It was this sectarian hydra that drove the region towards civil war in the late 1960s and early 1970s, when the modest demands by Catholic youth for basic civil rights were confronted by sectarian gangs in the street, whipped up by the likes of Rev. Ian Paisley.

The British had been forced to intervene with troops on the ground in 1969 – not to defend Catholics as they claimed, but to prevent catastrophic consequences for their power and prestige should the region descend into an all-out civil war. They chose, instead, to pursue civil war on their own terms, brutalising the whole nationalist community for decades and plunging the region into a spiral of violence.

‘Labour must wait’

The Provisional IRA meanwhile, merely stepped into this situation, and grew automatically because of the vacuum for self-defence of working-class Catholic communities that had been created by the inaction of the Labour leaders. As they grew, they moved from a defensive to an offensive struggle to oust British imperialism.

But their purely militaristic strategy was fundamentally mistaken. They believed that a powerful imperialist army could be defeated by armed struggle alone. It could not.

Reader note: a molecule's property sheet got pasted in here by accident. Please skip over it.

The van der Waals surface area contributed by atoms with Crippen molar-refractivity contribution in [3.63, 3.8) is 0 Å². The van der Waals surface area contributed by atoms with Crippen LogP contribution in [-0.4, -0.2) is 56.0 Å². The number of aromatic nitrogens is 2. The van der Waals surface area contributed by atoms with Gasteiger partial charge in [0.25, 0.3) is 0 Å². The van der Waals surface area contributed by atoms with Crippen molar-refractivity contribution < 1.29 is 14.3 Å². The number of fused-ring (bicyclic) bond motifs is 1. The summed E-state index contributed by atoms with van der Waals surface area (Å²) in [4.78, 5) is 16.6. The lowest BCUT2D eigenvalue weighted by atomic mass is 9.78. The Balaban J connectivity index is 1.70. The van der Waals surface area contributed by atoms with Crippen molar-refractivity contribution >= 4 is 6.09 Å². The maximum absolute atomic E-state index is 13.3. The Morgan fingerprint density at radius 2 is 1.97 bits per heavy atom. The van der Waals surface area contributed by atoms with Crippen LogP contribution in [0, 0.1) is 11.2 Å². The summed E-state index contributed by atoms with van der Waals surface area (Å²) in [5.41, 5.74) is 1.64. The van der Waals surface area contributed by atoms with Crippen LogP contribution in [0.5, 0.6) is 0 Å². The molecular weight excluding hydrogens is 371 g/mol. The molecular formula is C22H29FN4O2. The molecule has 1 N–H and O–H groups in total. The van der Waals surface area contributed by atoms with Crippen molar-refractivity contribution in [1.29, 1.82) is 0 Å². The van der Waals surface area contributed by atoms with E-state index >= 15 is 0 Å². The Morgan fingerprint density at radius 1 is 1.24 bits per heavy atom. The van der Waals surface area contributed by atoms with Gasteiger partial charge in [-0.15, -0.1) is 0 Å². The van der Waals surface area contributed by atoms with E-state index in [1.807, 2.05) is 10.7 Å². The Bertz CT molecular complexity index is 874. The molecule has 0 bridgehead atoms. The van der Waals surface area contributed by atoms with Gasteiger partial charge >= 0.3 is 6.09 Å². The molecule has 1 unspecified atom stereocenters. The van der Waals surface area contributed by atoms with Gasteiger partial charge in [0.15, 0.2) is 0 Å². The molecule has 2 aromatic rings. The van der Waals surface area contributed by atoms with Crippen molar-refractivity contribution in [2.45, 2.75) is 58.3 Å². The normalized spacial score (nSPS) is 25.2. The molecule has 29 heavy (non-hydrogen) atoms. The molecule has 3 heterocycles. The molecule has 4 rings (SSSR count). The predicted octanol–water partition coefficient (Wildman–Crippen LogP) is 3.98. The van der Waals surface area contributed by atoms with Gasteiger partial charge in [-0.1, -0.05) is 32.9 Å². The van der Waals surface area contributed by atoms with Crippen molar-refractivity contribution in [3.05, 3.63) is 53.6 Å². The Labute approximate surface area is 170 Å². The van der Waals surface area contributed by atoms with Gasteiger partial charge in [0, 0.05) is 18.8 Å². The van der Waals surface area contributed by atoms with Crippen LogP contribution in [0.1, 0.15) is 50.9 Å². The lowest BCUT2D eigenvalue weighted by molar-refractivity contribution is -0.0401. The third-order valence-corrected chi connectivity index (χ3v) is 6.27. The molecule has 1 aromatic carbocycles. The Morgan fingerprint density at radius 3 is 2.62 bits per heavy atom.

Furthermore, one million Protestants in the North could never be militarily forced into a United Ireland against their will. Only a socialist programme with a class appeal to Protestant workers could erode the barriers of sectarianism that British imperialism had erected.

For the Provo leadership, everything revolved around militarily unifying Ireland by physical force alone. The question of the fight for socialism, whatever your opinion on it, had to be left until after partition was undone.

It was a stageist approach that placed the national struggle first and the struggle for socialism a distant second, reflecting the origins of the Provos as a right-wing, petty bourgeois trend within Republicanism in the late 1960s and early 1970s. 

It was a view inimical with that of James Connolly, who explained that “the cause of labour is the cause of Ireland, the cause of Ireland is the cause of labour. They cannot be dissevered.”

The same approach as that of the Provos was summed up by right-wing Republicans during the War of Independence of the 1920s in their mantra, “Labour must wait”: i.e. first we must settle the national struggle, then let us talk about everything else. But until then, the labour movement must obligingly step aside; and the working class must not press its demands too hard in case we alienate our uncertain allies among the middle classes.